The Beijing-based Asian Infrastructure Investment Bank has missed out on financing projects in Myanmar, even if the Southeast Asian nation does not return to democracy.
AIIB Vice President Joachim von Amsberg told the Financial Times that although the bank has no new plans for Myanmar, it has reason to deal with “de facto governments”.
“We would not have imagined a management horse, we would have passed our checklist,” he said.
The announcement comes as governments and corporations with interests in Myanmar rise under pressure to sever ties with the country’s military junta following the overthrow of the Aung San Suu Kyi regime. broke on the protesters.
Western Total Chevron energy groups last week responded to activists’ concerns cash dividends were suspended Myanmar State Oil and Gas Company.
Announced by Japanese beer group Kirin and South Korean steelmaker Posco plans to leave joint ventures With the military-controlled conglomerates of Myanmar.
The AIIB checklist includes assessments of whether the de facto government has effective control over the territory, recognition of other financial obligations by the state, and the position of neighboring countries, as well as possible financial risk.
“I do not think it can be answered presumably. It must be based on a specific point in time, based on the specific offer of the program, “said von Amsberg.
When was the AIIB? launched in 2016 It was widely regarded by Xi Jinping as part of China’s ambitious road infrastructure program. Since then, the AIIB has approved more than $ 24 billion in funding for 119 projects.
Although some critics see the bank as part of Beijing’s growing influence through diplomacy and international economic governance, its membership has almost doubled to 103 countries, including Australia, Canada, the United Kingdom, France and Germany.
The Myanmar crisis, however, has raised questions about Beijing’s long-running economic ties with the junta.
Yun Sun, an expert on Myanmar-China relations at the Stimson Center, said that when Western groups withdrew from Myanmar and imposed sanctions on coup leaders, he expected Chinese investors and companies to eventually get involved and fill the void. .
“If Western companies decide to leave, China will inevitably increase its footprint, its share of the Burmese market, which begs the question: ‘Are isolation and sanctions the best strategy?’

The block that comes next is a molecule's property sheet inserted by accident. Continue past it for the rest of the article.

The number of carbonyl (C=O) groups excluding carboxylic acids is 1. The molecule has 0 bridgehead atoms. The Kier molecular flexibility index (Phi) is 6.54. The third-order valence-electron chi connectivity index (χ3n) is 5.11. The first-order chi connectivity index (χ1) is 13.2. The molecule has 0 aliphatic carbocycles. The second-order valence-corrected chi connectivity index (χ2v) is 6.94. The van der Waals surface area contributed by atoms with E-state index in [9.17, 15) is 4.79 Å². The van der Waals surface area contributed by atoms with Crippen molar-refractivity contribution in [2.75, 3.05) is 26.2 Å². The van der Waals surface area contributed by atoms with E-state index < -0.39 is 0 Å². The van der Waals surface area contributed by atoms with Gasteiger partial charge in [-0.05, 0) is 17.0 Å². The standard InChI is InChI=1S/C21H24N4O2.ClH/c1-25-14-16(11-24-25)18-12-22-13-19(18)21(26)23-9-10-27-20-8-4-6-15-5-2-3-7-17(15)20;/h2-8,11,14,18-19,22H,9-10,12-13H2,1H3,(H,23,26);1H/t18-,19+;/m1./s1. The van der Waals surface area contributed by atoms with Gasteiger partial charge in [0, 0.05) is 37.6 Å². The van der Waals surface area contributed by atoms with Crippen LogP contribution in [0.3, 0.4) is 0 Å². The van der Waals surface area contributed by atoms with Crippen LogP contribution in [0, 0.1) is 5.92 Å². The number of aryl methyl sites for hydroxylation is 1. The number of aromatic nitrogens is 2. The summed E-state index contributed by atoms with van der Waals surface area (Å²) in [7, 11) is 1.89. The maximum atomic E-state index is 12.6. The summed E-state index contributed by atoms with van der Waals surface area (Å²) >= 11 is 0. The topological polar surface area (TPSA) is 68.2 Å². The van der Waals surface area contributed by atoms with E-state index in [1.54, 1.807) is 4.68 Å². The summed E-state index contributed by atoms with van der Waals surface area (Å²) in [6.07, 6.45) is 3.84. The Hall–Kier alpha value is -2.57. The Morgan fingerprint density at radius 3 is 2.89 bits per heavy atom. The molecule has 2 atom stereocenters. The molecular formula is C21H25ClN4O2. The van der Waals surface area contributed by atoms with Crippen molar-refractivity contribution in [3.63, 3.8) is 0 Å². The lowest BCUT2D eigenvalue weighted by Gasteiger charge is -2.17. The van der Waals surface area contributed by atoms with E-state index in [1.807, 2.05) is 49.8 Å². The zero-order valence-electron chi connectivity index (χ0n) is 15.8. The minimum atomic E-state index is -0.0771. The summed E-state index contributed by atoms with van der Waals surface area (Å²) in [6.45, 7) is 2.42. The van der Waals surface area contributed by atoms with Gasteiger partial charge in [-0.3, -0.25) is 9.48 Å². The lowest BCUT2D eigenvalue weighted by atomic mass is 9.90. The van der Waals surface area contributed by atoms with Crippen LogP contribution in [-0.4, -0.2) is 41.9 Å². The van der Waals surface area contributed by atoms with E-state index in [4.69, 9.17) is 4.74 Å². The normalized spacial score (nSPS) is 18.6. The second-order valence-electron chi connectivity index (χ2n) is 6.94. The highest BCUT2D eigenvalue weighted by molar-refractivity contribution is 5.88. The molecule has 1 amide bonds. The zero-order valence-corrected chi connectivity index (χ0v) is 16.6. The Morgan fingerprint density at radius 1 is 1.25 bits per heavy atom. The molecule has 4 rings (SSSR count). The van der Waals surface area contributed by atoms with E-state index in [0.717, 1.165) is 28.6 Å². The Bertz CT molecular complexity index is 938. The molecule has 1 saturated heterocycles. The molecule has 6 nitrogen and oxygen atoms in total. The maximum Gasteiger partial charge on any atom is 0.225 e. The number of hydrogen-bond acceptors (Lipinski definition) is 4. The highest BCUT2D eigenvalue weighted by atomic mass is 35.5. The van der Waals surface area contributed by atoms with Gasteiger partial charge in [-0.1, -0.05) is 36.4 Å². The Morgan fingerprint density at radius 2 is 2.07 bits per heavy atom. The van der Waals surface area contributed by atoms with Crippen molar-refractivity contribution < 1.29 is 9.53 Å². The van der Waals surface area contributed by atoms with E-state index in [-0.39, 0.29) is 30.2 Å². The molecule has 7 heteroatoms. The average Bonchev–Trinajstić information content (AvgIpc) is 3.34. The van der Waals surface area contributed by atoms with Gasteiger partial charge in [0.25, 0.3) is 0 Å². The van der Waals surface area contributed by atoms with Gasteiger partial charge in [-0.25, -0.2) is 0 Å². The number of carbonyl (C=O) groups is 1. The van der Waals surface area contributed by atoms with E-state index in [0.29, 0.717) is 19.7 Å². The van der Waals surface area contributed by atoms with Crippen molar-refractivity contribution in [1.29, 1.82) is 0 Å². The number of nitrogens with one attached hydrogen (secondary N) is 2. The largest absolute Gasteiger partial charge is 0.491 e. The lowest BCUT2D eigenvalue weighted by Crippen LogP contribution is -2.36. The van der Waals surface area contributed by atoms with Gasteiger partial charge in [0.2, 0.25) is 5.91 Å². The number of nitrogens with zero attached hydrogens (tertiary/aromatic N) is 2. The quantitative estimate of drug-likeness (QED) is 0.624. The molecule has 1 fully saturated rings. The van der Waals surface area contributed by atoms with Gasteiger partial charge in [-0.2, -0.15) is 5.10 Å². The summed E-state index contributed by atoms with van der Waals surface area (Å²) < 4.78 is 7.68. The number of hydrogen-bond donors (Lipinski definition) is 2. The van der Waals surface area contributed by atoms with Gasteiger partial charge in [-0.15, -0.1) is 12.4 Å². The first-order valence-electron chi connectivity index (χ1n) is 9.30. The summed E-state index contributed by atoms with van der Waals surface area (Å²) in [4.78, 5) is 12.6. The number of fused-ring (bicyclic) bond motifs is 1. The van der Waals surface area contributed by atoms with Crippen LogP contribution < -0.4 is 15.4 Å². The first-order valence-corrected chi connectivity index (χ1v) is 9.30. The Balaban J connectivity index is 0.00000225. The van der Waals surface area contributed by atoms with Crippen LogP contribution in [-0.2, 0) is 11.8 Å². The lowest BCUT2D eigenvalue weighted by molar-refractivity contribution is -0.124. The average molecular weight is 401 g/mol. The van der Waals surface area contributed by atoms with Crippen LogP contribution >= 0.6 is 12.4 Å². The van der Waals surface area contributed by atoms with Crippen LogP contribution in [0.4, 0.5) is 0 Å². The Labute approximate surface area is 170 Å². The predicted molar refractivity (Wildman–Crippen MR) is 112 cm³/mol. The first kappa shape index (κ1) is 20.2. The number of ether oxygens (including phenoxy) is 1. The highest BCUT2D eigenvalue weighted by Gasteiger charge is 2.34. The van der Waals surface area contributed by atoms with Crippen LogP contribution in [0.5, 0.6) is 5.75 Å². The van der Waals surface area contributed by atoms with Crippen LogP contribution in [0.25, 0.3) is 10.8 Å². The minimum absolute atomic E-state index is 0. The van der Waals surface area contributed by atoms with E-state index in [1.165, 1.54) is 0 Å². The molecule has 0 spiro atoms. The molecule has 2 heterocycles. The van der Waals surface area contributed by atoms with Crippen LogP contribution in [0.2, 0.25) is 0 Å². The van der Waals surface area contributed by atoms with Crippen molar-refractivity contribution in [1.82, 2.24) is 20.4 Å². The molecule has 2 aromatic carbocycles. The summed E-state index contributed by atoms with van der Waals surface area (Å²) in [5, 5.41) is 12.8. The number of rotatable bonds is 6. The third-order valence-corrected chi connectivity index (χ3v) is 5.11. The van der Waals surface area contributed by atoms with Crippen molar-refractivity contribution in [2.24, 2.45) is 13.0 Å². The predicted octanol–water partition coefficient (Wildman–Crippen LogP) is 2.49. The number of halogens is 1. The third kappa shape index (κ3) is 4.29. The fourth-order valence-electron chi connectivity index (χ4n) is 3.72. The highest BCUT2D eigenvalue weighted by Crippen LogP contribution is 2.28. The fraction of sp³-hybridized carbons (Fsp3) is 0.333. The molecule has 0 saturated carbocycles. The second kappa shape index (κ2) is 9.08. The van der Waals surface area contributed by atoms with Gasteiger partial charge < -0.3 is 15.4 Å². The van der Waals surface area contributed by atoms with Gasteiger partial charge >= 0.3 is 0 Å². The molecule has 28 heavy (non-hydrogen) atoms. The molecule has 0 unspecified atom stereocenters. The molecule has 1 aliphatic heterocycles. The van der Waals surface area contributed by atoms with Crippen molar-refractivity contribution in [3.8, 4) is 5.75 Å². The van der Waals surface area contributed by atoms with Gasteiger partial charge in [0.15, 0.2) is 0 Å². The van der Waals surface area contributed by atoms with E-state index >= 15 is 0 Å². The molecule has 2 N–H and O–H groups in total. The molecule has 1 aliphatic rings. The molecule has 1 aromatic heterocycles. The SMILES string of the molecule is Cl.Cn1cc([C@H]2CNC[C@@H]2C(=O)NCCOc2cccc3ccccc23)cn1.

The AIIB’s only project with Myanmar, of which it is also a member, was in 2016, when it provided $ 20 million in financing for a private sector gas power plant.
The World Bank, the Asian Development Bank, Myanmar’s creditors, and its operations there have temporarily suspended payments and new contracts since the coup.
The National Unity Government, formed by supporters of ousted leader Aung San Suu Kyi, warned foreign creditors that it will not respect the debts incurred by the military regime.
Although the AIIB was a relatively young institution, multilateral lenders generally had decades of experience working in difficult situations and could play a role in easing tensions, says Von Amsberg, a World Bank veteran.
“The beauty of multi-speed multilateral banks is that they are a forum where you have a governance mechanism that includes countries that have complex, sometimes conflicting, or even troubling relationships,” he said.
More than 800 people have been killed and 4,000 jailed since the February 1 coup in Myanmar, and the country’s healthcare, education and banking system struggles to act, prompting fears that Myanmar could become a failed state,
how The political crisis is deepeningAnother important consideration for the international community is the well-being of the country’s 54 million people. The UN warns that a double blow to the coronavirus և coup could leave almost half the population Below the official poverty line in Myanmar next year from $ 1 per day.
Von Amsberg said that the AIIB will always “try to prioritize” funding inquiries for members “especially those with severe funding and development needs.”
“It is clear that when we receive funding offers from countries that have large infrastructure gaps or large population needs for energy, transport, water and similar services, we would pay more attention to those requests,” he said.
“It does not eliminate our policies or our concerns about sound banking, but we prioritize projects when development is particularly strong.”
Additional report by Sherry Fei Ju in Beijing